Creativity and creation is not a new theme in gaming. On the contrary: the ability to build your own world has been the fundamental building block upon which many of gaming’s most successful franchises have been constructed. SimCity, Civilization, Rollercoaster Tycoon and Tropico have demonstrated that gamers adore the ability to build worlds according to their own desires. These franchises have grown in a remarkable number of ways, accentuating either complexity, realism, or accessibility, taking advantage of technology to demonstrate amazing visuals and features, offering gamers a plethora of options to build whatever kind of universe they can imagine.
It is into this landscape that Minecraft makes its mark. And a cursory look at Minecraft would say that a hope for a successful release would be lunacy. The game is technologically inept- ugly, simplistic, and buggy. While playing, I’ve experienced enemies getting stuck inside objects, object pop-in over long distances, some weird texture issues, and even a few hard locks to my Xbox 360. It is possible in the game to open a portal to “The Nether.” Careful stepping through this portal, though: it froze my system about half the time. That meant that if I wanted to get into the portal, harvest some things, and come back, I’d only be successful one time in four.
Despite these warts, Minecraft has managed to charm millions of fans with its mix of a cup exploration, a dash of crafting, and a pinch of survival horror, plus an addition no one else has been able to achieve on any meaningful level- co-operative multiplayer. There it is: Minecraft’s great success. Instead of merely showing off my creations to my friends, I can draw them in, make them a part of it. That participation makes the level construction less an act of mental masturbation and more a social interaction, a cooperative exercise.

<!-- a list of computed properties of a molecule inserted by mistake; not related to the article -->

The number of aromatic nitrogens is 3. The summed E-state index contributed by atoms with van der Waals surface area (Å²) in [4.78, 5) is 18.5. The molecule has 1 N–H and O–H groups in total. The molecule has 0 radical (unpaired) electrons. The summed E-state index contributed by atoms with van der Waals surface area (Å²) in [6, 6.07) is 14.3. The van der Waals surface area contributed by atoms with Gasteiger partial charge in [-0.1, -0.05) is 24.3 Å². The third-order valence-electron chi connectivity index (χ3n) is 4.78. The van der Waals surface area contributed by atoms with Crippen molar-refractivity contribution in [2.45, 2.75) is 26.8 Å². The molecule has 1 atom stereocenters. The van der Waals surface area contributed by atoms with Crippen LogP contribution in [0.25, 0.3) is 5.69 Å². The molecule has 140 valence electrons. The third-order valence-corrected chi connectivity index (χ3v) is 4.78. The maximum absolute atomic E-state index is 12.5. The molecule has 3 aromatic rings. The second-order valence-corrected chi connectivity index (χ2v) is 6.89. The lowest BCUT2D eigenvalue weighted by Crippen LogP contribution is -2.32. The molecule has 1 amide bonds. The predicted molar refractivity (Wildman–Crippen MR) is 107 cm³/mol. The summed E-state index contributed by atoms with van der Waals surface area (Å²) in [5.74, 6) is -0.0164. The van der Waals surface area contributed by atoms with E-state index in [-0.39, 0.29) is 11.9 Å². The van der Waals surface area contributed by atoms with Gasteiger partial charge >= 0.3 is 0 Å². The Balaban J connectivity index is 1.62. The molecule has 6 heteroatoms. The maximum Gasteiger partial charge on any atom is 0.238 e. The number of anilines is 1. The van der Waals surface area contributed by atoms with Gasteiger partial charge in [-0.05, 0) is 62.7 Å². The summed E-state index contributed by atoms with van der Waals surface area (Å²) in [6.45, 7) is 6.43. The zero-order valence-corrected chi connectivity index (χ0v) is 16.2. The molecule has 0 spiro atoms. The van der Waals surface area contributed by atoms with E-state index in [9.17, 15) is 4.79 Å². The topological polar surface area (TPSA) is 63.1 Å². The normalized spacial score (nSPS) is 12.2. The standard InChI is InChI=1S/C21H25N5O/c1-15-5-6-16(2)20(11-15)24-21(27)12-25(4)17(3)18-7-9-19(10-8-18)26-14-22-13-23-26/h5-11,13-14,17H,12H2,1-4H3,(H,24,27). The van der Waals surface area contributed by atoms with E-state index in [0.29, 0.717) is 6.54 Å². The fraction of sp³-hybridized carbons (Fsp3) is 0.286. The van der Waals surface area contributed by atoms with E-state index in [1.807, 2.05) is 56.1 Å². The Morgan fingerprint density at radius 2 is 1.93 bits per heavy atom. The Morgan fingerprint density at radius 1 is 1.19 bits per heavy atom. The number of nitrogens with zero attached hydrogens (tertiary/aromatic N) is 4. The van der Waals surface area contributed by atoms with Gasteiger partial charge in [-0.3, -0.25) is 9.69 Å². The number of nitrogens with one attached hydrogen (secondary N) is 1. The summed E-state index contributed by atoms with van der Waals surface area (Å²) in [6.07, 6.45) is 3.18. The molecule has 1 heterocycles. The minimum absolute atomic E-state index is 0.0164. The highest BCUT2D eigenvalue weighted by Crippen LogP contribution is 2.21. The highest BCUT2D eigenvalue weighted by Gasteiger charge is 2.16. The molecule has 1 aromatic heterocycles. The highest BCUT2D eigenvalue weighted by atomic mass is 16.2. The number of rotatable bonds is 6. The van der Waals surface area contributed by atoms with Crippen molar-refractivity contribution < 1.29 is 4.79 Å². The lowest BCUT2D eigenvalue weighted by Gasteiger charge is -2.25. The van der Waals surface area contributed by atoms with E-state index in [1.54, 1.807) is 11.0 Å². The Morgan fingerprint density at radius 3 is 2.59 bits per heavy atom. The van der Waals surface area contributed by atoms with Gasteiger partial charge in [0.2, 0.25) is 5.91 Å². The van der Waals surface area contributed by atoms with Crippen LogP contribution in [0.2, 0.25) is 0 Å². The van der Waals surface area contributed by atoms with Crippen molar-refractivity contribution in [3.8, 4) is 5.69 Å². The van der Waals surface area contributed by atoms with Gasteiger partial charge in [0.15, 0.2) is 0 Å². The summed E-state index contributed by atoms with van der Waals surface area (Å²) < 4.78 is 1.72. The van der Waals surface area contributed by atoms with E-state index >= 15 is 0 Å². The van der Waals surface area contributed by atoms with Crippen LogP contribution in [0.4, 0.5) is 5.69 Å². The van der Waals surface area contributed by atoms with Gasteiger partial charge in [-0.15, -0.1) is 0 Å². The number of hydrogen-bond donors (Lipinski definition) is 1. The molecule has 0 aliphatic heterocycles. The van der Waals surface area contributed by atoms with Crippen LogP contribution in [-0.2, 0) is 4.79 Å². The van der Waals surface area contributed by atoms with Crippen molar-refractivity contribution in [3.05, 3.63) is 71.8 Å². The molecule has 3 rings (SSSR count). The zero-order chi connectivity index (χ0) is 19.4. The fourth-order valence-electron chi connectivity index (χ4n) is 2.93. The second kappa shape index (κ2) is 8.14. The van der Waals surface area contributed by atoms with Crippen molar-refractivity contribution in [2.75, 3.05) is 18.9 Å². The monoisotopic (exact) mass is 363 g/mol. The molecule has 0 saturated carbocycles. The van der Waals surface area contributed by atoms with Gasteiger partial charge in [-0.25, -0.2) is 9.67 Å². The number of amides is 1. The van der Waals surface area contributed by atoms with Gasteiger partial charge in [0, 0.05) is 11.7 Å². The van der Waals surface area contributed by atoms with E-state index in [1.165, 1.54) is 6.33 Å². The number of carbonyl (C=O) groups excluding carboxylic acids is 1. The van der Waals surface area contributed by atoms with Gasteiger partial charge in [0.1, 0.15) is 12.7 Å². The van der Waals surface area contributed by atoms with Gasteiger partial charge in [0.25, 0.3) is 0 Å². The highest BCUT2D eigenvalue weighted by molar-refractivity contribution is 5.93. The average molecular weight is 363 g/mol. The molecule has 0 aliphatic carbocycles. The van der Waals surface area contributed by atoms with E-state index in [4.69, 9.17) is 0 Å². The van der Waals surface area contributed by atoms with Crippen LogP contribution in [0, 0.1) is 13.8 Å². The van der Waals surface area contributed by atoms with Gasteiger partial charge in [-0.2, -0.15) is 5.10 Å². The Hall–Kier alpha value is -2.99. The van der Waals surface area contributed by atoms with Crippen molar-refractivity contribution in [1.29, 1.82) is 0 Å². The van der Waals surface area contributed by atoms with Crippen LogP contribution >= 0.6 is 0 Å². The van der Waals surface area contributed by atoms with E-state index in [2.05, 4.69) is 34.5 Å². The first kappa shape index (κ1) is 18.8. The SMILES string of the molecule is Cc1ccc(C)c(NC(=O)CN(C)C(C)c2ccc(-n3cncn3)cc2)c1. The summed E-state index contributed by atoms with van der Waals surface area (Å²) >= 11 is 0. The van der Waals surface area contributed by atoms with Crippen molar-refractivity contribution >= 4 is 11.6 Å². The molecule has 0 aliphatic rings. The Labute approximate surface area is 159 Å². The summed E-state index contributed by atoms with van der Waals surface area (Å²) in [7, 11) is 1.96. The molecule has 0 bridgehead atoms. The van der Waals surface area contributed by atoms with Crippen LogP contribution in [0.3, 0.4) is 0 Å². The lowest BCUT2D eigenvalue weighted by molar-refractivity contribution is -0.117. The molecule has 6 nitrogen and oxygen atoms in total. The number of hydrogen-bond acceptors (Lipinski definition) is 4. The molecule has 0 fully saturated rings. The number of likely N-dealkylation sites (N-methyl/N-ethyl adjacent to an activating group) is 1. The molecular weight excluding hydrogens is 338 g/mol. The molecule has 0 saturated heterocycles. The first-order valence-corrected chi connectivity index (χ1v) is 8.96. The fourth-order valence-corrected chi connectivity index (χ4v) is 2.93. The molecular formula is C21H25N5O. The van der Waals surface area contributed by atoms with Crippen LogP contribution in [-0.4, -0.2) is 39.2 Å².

There’s a part of me that wonders if Minecraft is the Kane & Lynch of building sims. If you’ll recall, Kane and Lynch was a very average game that met decent success because it was among the first of the wave of cooperative shooters. It wasn’t good by any means, but it did happen to offer that cooperative element that gamers crave. It doesn’t particular matter how good a game happens to be; gaming with friends is innately fun. And when Kane & Lynch 2 launched, in an environment with a plethora of competitors, the game bombed. Even the first game was awful, but it filled a need, and people bought it, not out of its own greatness, but to fulfill their cooperative desires. There’s no doubt it my mind that someone could design a better cooperative building simulation than Minecraft. Fixing the rudimentary visuals, numerous technical flaws, and improving the overly simplistic combat (among other improvements) would result in a much better game. But, right now, Minecraft is what there is.
I have enjoyed Minecraft. I find the music incredibly soothing after a hard day, and mining is the perfect mindless task. The first day in a new world, as you struggle from dawn till dusk to build some sort of protection before night falls and the monsters come, is a wonderful and compelling experience. And the game’s new take on zombies (which explode when they touch you) shows that even in the most overused of mediums, there may be some material left. And mining through the underground, to find either a hidden lake, a deposit of diamonds, or a flow of lava (RUN!), is an experience that can pull you in for hours. Wandering about with a friend in the dark makes for an interesting exercise in combat (though a good miner with the best weapons will make short of any of the enemies).
Minecraft is a ground floor game. Its greatest credit is inventing a genre for which there was untapped demand. In an era where all games seem to be remakes of other games, Minecraft breaks ground and gives gamers something they didn’t even know they wanted. While not an ideal effort, the game certainly offers a template for success which I’m certain others will endeavor to duplicate. And as they do, I’m certain Minecraft will be relegated to that special place in which games like Goldeneye abide. They shall be loved in memory, but falling to the wayside in the test of time.
- Cooperative mining and building
- Easy to get into
- Exploration; soothing
- Technical flaws
- Weak combat
4 / 5